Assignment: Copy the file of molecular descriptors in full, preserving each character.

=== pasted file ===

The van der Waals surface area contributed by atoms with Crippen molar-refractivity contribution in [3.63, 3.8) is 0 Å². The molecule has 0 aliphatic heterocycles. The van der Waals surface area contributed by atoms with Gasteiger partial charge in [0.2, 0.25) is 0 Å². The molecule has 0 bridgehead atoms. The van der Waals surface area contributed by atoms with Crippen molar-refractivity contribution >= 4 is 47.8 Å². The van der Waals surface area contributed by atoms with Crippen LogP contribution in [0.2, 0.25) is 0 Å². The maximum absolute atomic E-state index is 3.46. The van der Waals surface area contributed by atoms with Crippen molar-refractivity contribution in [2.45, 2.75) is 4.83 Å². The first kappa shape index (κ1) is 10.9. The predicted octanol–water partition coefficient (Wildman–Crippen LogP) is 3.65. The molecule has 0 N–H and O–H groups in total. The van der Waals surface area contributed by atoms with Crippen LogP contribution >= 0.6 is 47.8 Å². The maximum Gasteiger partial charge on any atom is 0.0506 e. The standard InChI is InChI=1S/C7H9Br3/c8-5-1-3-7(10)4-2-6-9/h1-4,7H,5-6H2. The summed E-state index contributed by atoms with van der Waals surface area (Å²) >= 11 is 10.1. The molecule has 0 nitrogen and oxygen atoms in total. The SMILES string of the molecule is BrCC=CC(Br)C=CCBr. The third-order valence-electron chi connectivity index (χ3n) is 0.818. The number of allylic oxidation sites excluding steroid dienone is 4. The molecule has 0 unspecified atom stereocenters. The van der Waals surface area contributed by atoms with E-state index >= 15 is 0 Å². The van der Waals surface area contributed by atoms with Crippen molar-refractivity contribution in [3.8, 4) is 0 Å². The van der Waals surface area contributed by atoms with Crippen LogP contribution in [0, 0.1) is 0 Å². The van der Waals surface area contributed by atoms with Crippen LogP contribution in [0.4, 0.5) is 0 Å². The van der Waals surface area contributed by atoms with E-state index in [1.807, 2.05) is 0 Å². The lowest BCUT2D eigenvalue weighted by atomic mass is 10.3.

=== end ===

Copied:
The van der Waals surface area contributed by atoms with Crippen molar-refractivity contribution in [3.63, 3.8) is 0 Å². The molecule has 0 aliphatic heterocycles. The van der Waals surface area contributed by atoms with Gasteiger partial charge in [0.2, 0.25) is 0 Å². The molecule has 0 bridgehead atoms. The van der Waals surface area contributed by atoms with Crippen molar-refractivity contribution >= 4 is 47.8 Å². The van der Waals surface area contributed by atoms with Crippen LogP contribution in [0.2, 0.25) is 0 Å². The maximum absolute atomic E-state index is 3.46. The van der Waals surface area contributed by atoms with Crippen molar-refractivity contribution in [2.45, 2.75) is 4.83 Å². The first kappa shape index (κ1) is 10.9. The predicted octanol–water partition coefficient (Wildman–Crippen LogP) is 3.65. The molecule has 0 N–H and O–H groups in total. The van der Waals surface area contributed by atoms with Crippen LogP contribution >= 0.6 is 47.8 Å². The maximum Gasteiger partial charge on any atom is 0.0506 e. The standard InChI is InChI=1S/C7H9Br3/c8-5-1-3-7(10)4-2-6-9/h1-4,7H,5-6H2. The summed E-state index contributed by atoms with van der Waals surface area (Å²) >= 11 is 10.1. The molecule has 0 nitrogen and oxygen atoms in total. The SMILES string of the molecule is BrCC=CC(Br)C=CCBr. The third-order valence-electron chi connectivity index (χ3n) is 0.818. The number of allylic oxidation sites excluding steroid dienone is 4. The molecule has 0 unspecified atom stereocenters. The van der Waals surface area contributed by atoms with E-state index >= 15 is 0 Å². The van der Waals surface area contributed by atoms with Crippen molar-refractivity contribution in [3.8, 4) is 0 Å². The van der Waals surface area contributed by atoms with Crippen LogP contribution in [0, 0.1) is 0 Å². The van der Waals surface area contributed by atoms with Crippen LogP contribution in [0.4, 0.5) is 0 Å². The van der Waals surface area contributed by atoms with E-state index in [1.807, 2.05) is 0 Å². The lowest BCUT2D eigenvalue weighted by atomic mass is 10.3.